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Norman Borlaug, the Nobel Peace Prize Laureate renowned for his commitment to fighting hunger in the developing world, has died at the age of 95.

Borlaug, who passed away two days ago (12 September), was a respected wheat scientist and widely regarded as the father of the 'Green Revolution' — the period between 1960 and 1990 when food production quadrupled in India and Pakistan and more than doubled around the rest of the world.

Working in Mexico in the 1950s Borlaug and his team created disease-resistant, high-yielding wheat varieties — now grown throughout the world — and developed improved farming methods. Their work is seen by many as instrumental in saving millions of people from starvation and led the way for science-based agriculture in developing countries.

M. S. Swaminathan, India's leading agricultural scientist, told The Hindu: "He was a man of extraordinary humanism, commitment to a hunger-free world and knew no nationality… He is the greatest hunger-fighter of all time. His contribution was multidimensional — scientific, political and humanistic."

Borlaug is so far the only person to have won a Nobel Peace Prize for fighting hunger. Presenting him with the prize in 1970, Nobel Committee chairman Aase Lionaes said: "More than any other single person his age, he has helped to provide bread for a hungry world". Borlaug played a key role in launching the World Food Prize in 1986 — now considered the Nobel Prize for food and agriculture.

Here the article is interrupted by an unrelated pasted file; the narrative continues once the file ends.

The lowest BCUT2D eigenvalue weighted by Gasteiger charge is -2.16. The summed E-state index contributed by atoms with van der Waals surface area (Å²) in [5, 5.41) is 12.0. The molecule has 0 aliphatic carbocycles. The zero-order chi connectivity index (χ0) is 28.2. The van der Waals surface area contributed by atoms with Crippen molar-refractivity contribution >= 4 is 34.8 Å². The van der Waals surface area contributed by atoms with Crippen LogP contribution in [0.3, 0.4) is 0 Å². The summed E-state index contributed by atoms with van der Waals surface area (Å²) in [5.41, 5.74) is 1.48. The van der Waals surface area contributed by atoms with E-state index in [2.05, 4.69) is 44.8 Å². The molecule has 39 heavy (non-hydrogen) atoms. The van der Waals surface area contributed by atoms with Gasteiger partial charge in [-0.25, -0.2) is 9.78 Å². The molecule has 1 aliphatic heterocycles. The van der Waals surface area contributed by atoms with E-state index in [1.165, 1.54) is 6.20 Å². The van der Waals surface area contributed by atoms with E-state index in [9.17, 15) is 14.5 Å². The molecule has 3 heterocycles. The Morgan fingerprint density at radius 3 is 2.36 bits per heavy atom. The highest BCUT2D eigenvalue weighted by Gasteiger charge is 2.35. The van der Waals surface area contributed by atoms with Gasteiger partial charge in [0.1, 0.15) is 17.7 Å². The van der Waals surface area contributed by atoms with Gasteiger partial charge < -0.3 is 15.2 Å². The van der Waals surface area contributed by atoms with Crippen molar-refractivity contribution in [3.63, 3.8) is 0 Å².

That same year, Borlaug — together with then-US president Jimmy Carter and the Nippon Foundation of Japan — established an agricultural programme for Africa. Since its inception, Sasakawa-Global 2000 has fostered the transfer of agricultural technologies to millions of small farmers.

Thomas Lumpkin, director general of the International Maize and Wheat Improvement Center (CIMMYT), said in a statement: "Today we stand bereft of Borlaug’s physical presence, but not of his spirit or ideals. Norm once said: 'I personally cannot live comfortably in the midst of abject hunger and poverty and human misery.' Millions of small-scale farmers in developing countries today still practise low-input, subsistence agriculture, condemning them and their families to lives of poverty ... The world cannot be at peace until these people are helped to feed themselves and escape poverty."